Pretty much a love song to Angela Carter, Mr Fox is a tangled web of stories centred around their well-to-do author in the 1930s, St John Fox, his wife Daphne, and his ‘muse’, Mary Foxe. It’s a book that demands careful attention to get everything out of it (and I think I’m going to have to go back and read it again for this reason), but that also skips along exuberantly.
Each tale is an exploration or a play on the Bluebeard legend – the story (also taken on by Carter) of the serial wife-murderer who gives his latest wife the key to a room she’s forbidden to enter. When she does, finding the bodies of his previous victims, she seals her own fate. In Oyeyemi’s spin on the tail, Mr Fox is a serial slasher writer who can’t help but kill of the women in his stories. As half-participant, half-muse in these stories, Mary Foxe is tired of the bloodshed:
“What you’re doing is building a horrible kind of logic. People read what you write and they say, ‘Yes, he is talking about things that really happen,’ and they keep reading, and it makes sense to them. You’re explaining things that can’t be defended, and the explanations themselves are mad, just bizarre–but you offer them with such confidence. It was because she kept the chain on the door; it was because he needed to let off steam after a hard day’s scraping and bowing at work; it was because she was irritating and stupid; it was because she lied to him, made a fool of him; it was because she had to die, she just had to, it made dramatic sense; it was because ‘nothing is more poetic than the death of a beautiful woman’; it was because of this, it was because of that. It’s obscene to make such things reasonable.”
In protest against the narrative satisfaction of a dame done in and her killer’s remorse, redemption or discovery, Mary Foxe proposes a different set of stories. It’s up to the reader to discern whether it is she, Mr Fox, or later Daphne, who is the author. Characters slip in and out of reality and lapse from one story to the next, which can be a disorienting experience if you don’t a) pay attention or b) stop worrying about it. Some stories work better than others but that’s probably a question of taste: I enjoyed ‘fitcher’s bird’ for the blunt rejection of fairytale logic, ‘My Daughter the Racist’, although as that separately won a short story prize before Mr Fox’s publication, it doesn’t entirely mesh with the others, and ‘some foxes’ which was a genuinely moving end to the novel, coming full circle and creating a new myth out of the problems of male-female communication, but one that results in stilted co-operation, rather than death.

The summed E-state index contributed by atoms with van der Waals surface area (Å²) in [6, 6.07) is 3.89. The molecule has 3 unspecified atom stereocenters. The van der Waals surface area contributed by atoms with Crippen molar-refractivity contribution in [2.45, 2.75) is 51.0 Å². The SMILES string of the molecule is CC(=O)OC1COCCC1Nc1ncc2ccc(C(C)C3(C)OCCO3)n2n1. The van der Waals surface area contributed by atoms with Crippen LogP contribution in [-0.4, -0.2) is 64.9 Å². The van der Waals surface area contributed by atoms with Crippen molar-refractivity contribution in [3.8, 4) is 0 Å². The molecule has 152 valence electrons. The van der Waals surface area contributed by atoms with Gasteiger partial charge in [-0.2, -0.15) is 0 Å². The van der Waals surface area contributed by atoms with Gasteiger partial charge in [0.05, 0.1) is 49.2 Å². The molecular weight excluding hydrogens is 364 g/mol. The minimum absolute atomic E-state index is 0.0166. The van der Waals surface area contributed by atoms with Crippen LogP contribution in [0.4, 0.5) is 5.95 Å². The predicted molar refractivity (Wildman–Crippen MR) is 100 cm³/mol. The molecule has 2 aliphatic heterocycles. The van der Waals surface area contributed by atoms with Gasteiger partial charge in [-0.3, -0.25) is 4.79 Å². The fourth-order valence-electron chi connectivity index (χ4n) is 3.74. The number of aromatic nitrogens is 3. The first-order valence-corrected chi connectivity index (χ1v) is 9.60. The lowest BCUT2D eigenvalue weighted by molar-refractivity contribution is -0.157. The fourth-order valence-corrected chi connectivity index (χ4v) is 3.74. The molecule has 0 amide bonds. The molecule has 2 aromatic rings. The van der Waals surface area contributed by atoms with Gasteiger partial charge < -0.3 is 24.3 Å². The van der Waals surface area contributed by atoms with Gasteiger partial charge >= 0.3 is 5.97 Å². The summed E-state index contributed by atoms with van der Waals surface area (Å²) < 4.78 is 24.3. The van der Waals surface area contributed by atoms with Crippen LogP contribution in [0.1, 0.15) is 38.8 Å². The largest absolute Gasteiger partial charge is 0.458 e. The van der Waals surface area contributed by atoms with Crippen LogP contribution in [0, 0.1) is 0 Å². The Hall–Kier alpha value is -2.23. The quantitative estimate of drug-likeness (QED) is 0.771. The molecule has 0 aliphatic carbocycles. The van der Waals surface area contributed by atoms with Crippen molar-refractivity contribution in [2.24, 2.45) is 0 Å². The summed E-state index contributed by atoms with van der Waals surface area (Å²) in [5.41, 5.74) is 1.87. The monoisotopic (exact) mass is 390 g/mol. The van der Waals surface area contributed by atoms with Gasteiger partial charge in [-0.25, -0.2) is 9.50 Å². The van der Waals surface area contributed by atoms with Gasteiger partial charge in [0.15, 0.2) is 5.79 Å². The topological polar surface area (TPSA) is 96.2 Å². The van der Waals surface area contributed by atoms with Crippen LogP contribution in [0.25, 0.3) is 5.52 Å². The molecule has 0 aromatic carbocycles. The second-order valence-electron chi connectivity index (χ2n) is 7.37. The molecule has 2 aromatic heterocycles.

If I had a gripe about the novel, it was that Oyeyemi didn’t quite seem to do justice to the 1930s ‘meta’ storyline (maybe she was as sick of him as the women in the novel). While there is some working through of the problems in St John and Daphne’s marriage, it’s hard to see where exactly St John owns up to his responsibility for his female characters, and his total self indugence in his infatuation with Mary. Also, while the Yoruba story is really interesting, it isn’t something that a 1930s author could really write, and My Daughter the Racist, draws heavily on Western intervention in the Iraq and Afghanistan wars, even if it does not mention them by name. While other stories mesh seamlessly into Mr Fox’s life, the segue is much more stilted when Oyeyemi tries to fit these anachronistic tales into his broader story. But it’s hard to see how you could reconcile this, when ultimately Mr Fox is doing service to Oyeyemi’s wider ideas about violence towards women in fiction – and its very real dangers. I also felt like sometimes Mary Foxe’s laconic demeanour actually did her a disservice – sometimes I wanted rage and fury when instead I got a sad, noir-ish drag of a cigarette and an imploring ‘Don’t look at me’. Unlike in Angela Carter’s writing, there isn’t a full working through of her ideas – Mr Fox’s misogyny is challenged, but I’m not sure it’s ever really thwarted.
That said, this is the kind of book where everything shifts on a second reading, and it’s worth at least that.